Although the contract for overriding Object.equals in Java cannot be as well stated in terms of pre- and postconditions, the truths it uses are assertible from a testing perspective. For a given a, b and c that are supposed to compare equal we can assert the following, using the Java 1.4 assertion mechanism:

assert a.equals(a)                  : "reflexive";
assert !a.equals(null)              : "null inequality";
assert a.hashCode() == b.hashCode() : "hashCode equality";
assert a.equals(b) && b.equals(a)   : "symmetric";
assert b.equals(c) && a.equals(c)   : "transitive";
assert a.equals(b)                  : "consistent";

Of course, the consistency constraint check cannot be a thorough one, but it simply reinforces that in the simple test suite shown yet another equality comparison between a and b will yield true.

It is worth noting that contrary to the way that it is often presented — including in Sun's own documentation — the relationship between equals and hashCode is more properly a part of the equality contract, which deals with relations between objects, than it is of the hashing contract, which deals with individual objects.

Beginner's guide to SSL certificates

More from The Register

next story
That dreaded syncing feeling: Will Microsoft EVER fix OneDrive?
Microsoft's long history of broken Windows sync
Mozilla, EFF, Cisco back free-as-in-FREE-BEER SSL cert authority
Let’s Encrypt to give HTTPS-everywhere a boost in 2015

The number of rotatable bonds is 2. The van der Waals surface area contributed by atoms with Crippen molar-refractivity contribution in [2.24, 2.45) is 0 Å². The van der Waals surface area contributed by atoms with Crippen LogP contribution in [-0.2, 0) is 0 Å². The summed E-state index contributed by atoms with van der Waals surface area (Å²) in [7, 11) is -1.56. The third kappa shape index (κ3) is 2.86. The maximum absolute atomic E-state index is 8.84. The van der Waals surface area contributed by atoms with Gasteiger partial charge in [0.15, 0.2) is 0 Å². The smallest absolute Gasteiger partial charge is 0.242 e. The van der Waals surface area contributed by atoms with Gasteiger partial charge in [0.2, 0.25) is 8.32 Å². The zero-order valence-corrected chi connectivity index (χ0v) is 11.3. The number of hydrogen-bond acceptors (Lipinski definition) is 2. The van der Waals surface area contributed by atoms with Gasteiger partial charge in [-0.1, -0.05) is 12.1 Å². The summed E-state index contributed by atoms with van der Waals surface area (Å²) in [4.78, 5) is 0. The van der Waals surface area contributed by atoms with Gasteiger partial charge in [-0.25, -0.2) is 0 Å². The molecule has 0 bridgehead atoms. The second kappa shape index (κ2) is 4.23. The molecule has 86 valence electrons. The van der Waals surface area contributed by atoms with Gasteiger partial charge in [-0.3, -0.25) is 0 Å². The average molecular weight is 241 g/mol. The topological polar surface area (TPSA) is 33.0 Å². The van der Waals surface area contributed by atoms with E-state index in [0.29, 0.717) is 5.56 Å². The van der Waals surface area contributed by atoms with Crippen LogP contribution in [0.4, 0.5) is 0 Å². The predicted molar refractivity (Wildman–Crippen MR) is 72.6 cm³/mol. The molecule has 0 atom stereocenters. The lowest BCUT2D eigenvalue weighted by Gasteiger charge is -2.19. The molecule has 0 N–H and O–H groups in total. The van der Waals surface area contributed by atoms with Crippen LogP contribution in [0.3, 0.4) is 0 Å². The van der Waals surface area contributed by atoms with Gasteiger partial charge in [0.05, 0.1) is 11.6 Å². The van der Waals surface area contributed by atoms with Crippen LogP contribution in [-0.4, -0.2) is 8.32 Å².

SLURP! Flick your TONGUE around our LOLLIPOP – Google
Android 5 is coming – IF you're lucky enough to have the right gadget
Nokia's N1 fondleslab's HIDDEN BRILLIANCE: The 'Z Launcher'
Sugarcoating Android's Lollipop makes tab easier to swallow
Bug fixes! Get your APPLE BUG FIXES! iOS and OS X updates right here!
Yosemite fixes Wi-Fi hiccup, older iOS devices get performance boost
Facebook, working on Facebook at Work, works on Facebook. At Work
You don't want your cat or drunk pics at the office
Soz, web devs: Google snatches its Wallet off the table
Killing off web service in 3 months... but app-happy bonkers are fine
Meet Windows 10's new UI for OneDrive – also known as File Explorer
New preview build continues Redmond's retreat to the desktop
Microsoft: Your Linux Docker containers are now OURS to command
New tool lets admins wrangle Linux apps from Windows
prev story

Whitepapers

Choosing cloud Backup services
Demystify how you can address your data protection needs in your small- to medium-sized business and select the best online backup service to meet your needs.
Getting started with customer-focused identity management
Learn why identity is a fundamental requirement to digital growth, and how without it there is no way to identify and engage customers in a meaningful way.
Reg Reader Research: SaaS based Email and Office Productivity Tools
Read this Reg reader report which provides advice and guidance for SMBs towards the use of SaaS based email and Office productivity tools.
Simplify SSL certificate management across the enterprise
Simple steps to take control of SSL across the enterprise, and recommendations for a management platform for full visibility and single-point of control for these Certificates.
Saudi Petroleum chooses Tegile storage solution
A storage solution that addresses company growth and performance for business-critical applications of caseware archive and search along with other key operational systems.